In her first published work, the New York-based photographer renders magic from memories, finding permanence in passing moments of affection

In the introduction to Robert Mapplethorpe’s Some Women, Joan Didion wrote, “The attempt to analyse one’s own work, which is to say to know one’s subject, is seen as destructive. Superstition prevails, fear that the fragile unfinished something will shatter, vanish, revert to the nothing from which it was made.” The rejection of well-defined process in favor of instinct is central to the work of photographer Sam Penn. To dissect it would be to risk losing the magic with which it was made.

When one of Penn’s subjects, Hari Nef, was flipping through a proof of the photographer’s zine, she said, “Oh, this is about women.” Mapplethorpe’s book came to mind. So, at the suggestion of a friend (the artist Nash Glynn), she dubbed it Some Girls. But Penn’s girls are presented without the artifice of lighting and sets and stages that Mapplethorpe favored, opting instead for the encounters that emerge naturally. The subjects of Some Girls run through sand, soak in tubs, coil into sheets, balance steering wheels with cigarettes. Their beauty is organic. “These more candid moments feel like proof that these things actually happened—they anchor my experience.”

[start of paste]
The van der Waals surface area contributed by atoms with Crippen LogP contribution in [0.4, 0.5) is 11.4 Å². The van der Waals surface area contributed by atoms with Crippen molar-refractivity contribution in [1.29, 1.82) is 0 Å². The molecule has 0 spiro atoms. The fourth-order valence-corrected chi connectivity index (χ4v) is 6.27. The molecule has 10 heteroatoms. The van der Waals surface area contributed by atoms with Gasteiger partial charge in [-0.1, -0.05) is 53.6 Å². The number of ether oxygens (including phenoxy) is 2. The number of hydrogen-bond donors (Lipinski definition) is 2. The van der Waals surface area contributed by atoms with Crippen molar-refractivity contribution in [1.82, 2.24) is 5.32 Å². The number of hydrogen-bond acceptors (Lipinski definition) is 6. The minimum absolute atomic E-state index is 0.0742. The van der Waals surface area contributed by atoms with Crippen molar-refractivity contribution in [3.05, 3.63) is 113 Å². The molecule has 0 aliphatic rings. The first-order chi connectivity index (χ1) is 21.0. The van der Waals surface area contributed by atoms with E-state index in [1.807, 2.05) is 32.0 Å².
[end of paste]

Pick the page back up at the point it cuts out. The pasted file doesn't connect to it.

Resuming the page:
Taking a picture, for Penn, is an act of intimacy. Every image the photographer makes is built from adoration—an ode to a friend, a lover, sometimes even (maybe more reluctantly) herself. Though—in their most technical sense—Penn’s pictures trend toward portraiture, they’re really of relationships. It only makes sense that her first published work, released via New York Life Gallery, is dominated by the women who comprise her personal life. She says of her subjects, “They’re able to have a kind of openness that is almost permission to photograph and make an image together.”

The release of Some Girls will be celebrated at New York Life Gallery on June 28.